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Termination of Alimony

Alimony Termination in New Jersey

Alimony Lawyer Guides You through Divorce Termination Motions

Sometimes, there is an agreement made to pay alimony and in other cases, the court orders alimony. Regardless of the way alimony becomes a factor in your case, you may be facing or considering a motion to terminate alimony. If this applies to you, there are some important things that you should know before making any decisions.  

How and when is alimony ordered?

Alimony is ordered or agreed to at the time of the divorce.  The facts and circumstances during the marriage and leading up to the divorce play a significant role in deciding if alimony should be awarded and, if so, how much and for how long. For example, if you are a doctor and earn $350,000 a year and your wife is a stay at home mom caring for your three kids, she may receive alimony. The court may decide to award alimony based on your marital situation, or you and your wife may agree on alimony, recognizing that you were the primary breadwinner and she was responsible for the care of your children and household.  If alimony is to be ordered by the court, there are different types of alimony that may apply to your case. 

What types of alimony can be ordered and terminated?

Alimony can be terminated, but it can only be done upon a showing of changed circumstances. Therefore, you must know why alimony was ordered and under what circumstances before you can demonstrate to the court that there has been a change. There are various types of alimony that can be ordered, namely: limited durational alimony, permanent, rehabilitative, or reimbursement.   Limited alimony is ordered based on financial need. Permanent alimony is ordered after a long marriage and acts as a substitute for income that you cannot earn due to your prior role in being the family caretaker. Rehabilitative alimony allows for financial support to a spouse for a specified period of time. During this time, the spouse must obtain gainful employment or education to become self-sufficient.  Lastly, reimbursement alimony is exactly as it sounds. It is reimbursement for the time during which one spouse supported the other to advance their education or training, while not enjoying the benefit of their long-term success.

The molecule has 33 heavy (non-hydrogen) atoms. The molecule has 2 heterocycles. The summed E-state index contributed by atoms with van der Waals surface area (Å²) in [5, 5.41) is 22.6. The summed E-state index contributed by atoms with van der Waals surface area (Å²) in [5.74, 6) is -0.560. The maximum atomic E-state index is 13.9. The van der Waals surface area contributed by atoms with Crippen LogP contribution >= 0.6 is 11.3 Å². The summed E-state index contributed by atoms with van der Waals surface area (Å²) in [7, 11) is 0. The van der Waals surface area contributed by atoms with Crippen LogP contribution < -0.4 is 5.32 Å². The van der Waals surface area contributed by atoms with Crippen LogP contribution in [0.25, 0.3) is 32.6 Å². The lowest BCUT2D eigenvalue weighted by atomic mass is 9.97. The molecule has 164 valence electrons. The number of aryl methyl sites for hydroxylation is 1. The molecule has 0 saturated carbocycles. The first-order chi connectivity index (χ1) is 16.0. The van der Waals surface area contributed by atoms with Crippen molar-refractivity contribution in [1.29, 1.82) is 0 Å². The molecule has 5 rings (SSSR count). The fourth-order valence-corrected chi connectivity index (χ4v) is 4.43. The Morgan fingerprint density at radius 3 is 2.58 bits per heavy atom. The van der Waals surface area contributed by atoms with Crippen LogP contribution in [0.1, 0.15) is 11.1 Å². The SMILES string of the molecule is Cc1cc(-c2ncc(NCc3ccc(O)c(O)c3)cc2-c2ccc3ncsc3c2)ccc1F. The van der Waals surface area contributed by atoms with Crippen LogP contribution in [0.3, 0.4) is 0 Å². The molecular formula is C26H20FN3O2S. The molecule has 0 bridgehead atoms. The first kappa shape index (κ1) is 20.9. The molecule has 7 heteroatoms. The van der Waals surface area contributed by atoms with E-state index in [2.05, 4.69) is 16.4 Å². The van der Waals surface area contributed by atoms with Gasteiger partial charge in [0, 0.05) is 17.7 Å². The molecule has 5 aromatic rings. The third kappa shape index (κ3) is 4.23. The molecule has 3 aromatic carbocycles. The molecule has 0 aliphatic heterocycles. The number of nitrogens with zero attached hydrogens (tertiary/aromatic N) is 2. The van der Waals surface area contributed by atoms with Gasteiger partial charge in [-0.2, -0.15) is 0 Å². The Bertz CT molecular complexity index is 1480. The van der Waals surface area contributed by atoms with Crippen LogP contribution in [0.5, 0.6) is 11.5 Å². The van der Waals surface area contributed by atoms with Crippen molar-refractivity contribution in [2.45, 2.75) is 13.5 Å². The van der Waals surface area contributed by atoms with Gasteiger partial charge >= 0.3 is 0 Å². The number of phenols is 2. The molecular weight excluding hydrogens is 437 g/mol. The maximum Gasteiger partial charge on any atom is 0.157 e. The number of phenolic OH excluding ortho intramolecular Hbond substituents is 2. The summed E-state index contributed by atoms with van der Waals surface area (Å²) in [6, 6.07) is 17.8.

Change of Circumstances

As noted above, in order to change or terminate alimony, you must show that there has been a change in circumstances. There is no easy answer as to what factors demonstrate changed circumstances.  The courts look at the individual facts of each case and make determinations based on the law as applied to the facts. However, some past examples of changed circumstances include retirement, loss of income, a substantial increase in the payee’s income, a grave illness, disability, or unemployment or forced underemployment.

Both parties can have changed circumstances impacting the alimony. For example, the Payee can have a change that warrants a reduction or elimination of alimony.  Say, for instance, that the payee earned $30,000 per year the time of the divorce while the payer made $100,000 and the court awarded alimony for a limited time. Five years into the alimony award, the payee wins the mega millions lottery and clearly, no longer needs the alimony from the payer.  If the payer files for termination, he or she may be relieved of alimony obligations because the recipient no longer needs support. 

A more realistic fact scenario in which alimony termination may be sought occurs when the payee cohabitates with another.  The party seeking modification must demonstrate that the parties are living together in a manner tantamount to marriage. Essentially, they will argue that the payee no longer needs support because expenses are shared by the cohabitant. 

Contact an Experienced New Jersey Alimony Attorney Today

Overall, determinations to modify or terminate alimony are fact-sensitive and must be reviewed on a case-by-case basis.  While there is no checklist you can follow, at The Law Offices of Jacobs Berger we have experience handling these cases and knows what to look for and draft when arguing the case.  Contact our office today for a consultation about alimony changes or termination that may apply to you.   

At our firm, you will find an individualized approach to your family law needs. If you come to us with an alimony or spousal support issue, we will be by your side to provide professional and legal advice. We look forward to being sensitive to your needs and helping you fulfill your goals.

To speak with a member of our team today regarding your alimony case in a confidential case evaluation, contact us online or through our Morristown, NJ office at (973) 354-4574.